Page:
The indicated use is for the initial treatment of adults diagnosed with locally advanced unresectable or metastatic human epidermal growth factor receptor 2 (HER2)-negative gastric or gastroesophageal junction (GEJ) adenocarcinoma
Merck, referred to as MSD outside of the US and Canada, has announced that its Keytruda (pembrolizumab) plus chemotherapy has been approved by the US Food and Drug Administration (FDA) as a first-line treatment for adult gastric cancer patients.
The indicated use is for the initial treatment of adults diagnosed with locally advanced unresectable or metastatic human epidermal growth factor receptor 2 (HER2)-negative gastric or gastroesophageal junction (GEJ) adenocarcinoma.
The decision by the FDA is grounded in the findings from the Phase 3 KEYNOTE-859 trial. In this trial, the combination of Keytruda and chemotherapy demonstrated a 22% reduction in the risk of death (HR=0.78 [95% CI, 0.70‑0.87]; p<0.0001) compared to chemotherapy alone in this patient population.
The median overall survival (OS) was noted to be 12.9 months (95% CI, 11.9-14.0) for the Keytruda plus chemotherapy group, in contrast to 11.5 months (95% CI, 10.6-12.1) for those receiving chemotherapy alone.
KEYNOTE-859 stands as a multicenter, randomised, double-blind, placebo-controlled Phase 3 trial (ClinicalTrials.gov, NCT03675737), involving 1,579 patients with HER2-negative advanced gastric or GEJ adenocarcinoma who had not undergone systemic therapy for metastatic disease previously.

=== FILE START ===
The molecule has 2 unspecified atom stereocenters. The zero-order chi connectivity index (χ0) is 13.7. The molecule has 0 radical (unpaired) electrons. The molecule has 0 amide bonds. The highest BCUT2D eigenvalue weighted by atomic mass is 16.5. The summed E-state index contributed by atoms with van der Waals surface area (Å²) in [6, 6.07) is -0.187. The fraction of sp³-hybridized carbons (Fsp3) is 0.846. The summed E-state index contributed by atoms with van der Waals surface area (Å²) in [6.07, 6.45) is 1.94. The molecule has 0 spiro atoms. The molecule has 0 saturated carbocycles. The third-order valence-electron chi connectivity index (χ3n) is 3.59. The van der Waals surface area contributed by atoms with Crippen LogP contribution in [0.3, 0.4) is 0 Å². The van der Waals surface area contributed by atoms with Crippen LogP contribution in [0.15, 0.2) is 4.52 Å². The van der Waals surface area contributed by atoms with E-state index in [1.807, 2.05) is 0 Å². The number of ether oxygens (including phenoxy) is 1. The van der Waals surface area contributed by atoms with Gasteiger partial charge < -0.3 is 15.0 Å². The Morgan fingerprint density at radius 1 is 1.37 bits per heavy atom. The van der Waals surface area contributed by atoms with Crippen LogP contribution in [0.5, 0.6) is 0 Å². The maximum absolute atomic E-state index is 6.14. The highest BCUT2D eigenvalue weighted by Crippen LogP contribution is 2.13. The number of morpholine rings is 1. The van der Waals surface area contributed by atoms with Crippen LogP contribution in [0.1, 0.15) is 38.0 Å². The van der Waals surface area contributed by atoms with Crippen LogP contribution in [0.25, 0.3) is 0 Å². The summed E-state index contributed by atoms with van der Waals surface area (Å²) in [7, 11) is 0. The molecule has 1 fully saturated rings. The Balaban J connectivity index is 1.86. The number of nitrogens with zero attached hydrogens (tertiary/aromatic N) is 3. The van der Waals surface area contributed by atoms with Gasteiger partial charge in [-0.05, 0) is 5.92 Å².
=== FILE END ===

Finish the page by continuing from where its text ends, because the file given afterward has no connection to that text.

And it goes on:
Patients with autoimmune diseases requiring systemic therapy within two years of treatment or those with medical conditions necessitating immunosuppression were deemed ineligible.
Keytruda operates as an anti-programmed death receptor-1 (PD-1) therapy, enhancing the body’s immune system to detect and combat tumour cells. This humanised monoclonal antibody impedes the interaction between PD-1 and its ligands, PD-L1 and PD-L2, thereby activating T lymphocytes with potential effects on both tumour cells and healthy cells.
Merck Research Laboratories senior vice president and late-stage oncology, global clinical development Dr Marjorie Green said: “At Merck, we have a comprehensive development program across a broad range of gastrointestinal cancers with the goal of providing meaningful new options to patients and their healthcare providers.
“This latest approval of a Keytruda-based treatment option is an important milestone for patients with advanced HER2-negative gastric or GEJ adenocarcinoma and reinforces Merck’s commitment to addressing the needs of these patients in the US.”